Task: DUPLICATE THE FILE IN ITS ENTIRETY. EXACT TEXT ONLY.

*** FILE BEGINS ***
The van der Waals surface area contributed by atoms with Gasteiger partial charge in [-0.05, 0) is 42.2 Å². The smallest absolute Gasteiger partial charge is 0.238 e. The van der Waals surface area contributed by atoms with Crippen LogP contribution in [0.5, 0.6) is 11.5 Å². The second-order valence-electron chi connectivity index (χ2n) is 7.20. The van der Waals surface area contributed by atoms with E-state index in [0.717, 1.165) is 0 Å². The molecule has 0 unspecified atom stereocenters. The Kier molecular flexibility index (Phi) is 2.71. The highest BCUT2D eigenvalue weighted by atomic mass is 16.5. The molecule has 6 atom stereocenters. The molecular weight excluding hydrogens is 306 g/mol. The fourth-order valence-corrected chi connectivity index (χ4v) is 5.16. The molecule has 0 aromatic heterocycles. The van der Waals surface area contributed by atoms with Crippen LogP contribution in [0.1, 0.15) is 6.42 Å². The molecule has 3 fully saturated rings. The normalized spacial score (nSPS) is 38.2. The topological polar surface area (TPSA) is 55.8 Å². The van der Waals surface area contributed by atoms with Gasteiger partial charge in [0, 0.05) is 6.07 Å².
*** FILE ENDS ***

The van der Waals surface area contributed by atoms with Gasteiger partial charge in [-0.05, 0) is 42.2 Å². The smallest absolute Gasteiger partial charge is 0.238 e. The van der Waals surface area contributed by atoms with Crippen LogP contribution in [0.5, 0.6) is 11.5 Å². The second-order valence-electron chi connectivity index (χ2n) is 7.20. The van der Waals surface area contributed by atoms with E-state index in [0.717, 1.165) is 0 Å². The molecule has 0 unspecified atom stereocenters. The Kier molecular flexibility index (Phi) is 2.71. The highest BCUT2D eigenvalue weighted by atomic mass is 16.5. The molecule has 6 atom stereocenters. The molecular weight excluding hydrogens is 306 g/mol. The fourth-order valence-corrected chi connectivity index (χ4v) is 5.16. The molecule has 0 aromatic heterocycles. The van der Waals surface area contributed by atoms with Crippen LogP contribution in [0.1, 0.15) is 6.42 Å². The molecule has 3 fully saturated rings. The normalized spacial score (nSPS) is 38.2. The topological polar surface area (TPSA) is 55.8 Å². The van der Waals surface area contributed by atoms with Gasteiger partial charge in [0, 0.05) is 6.07 Å².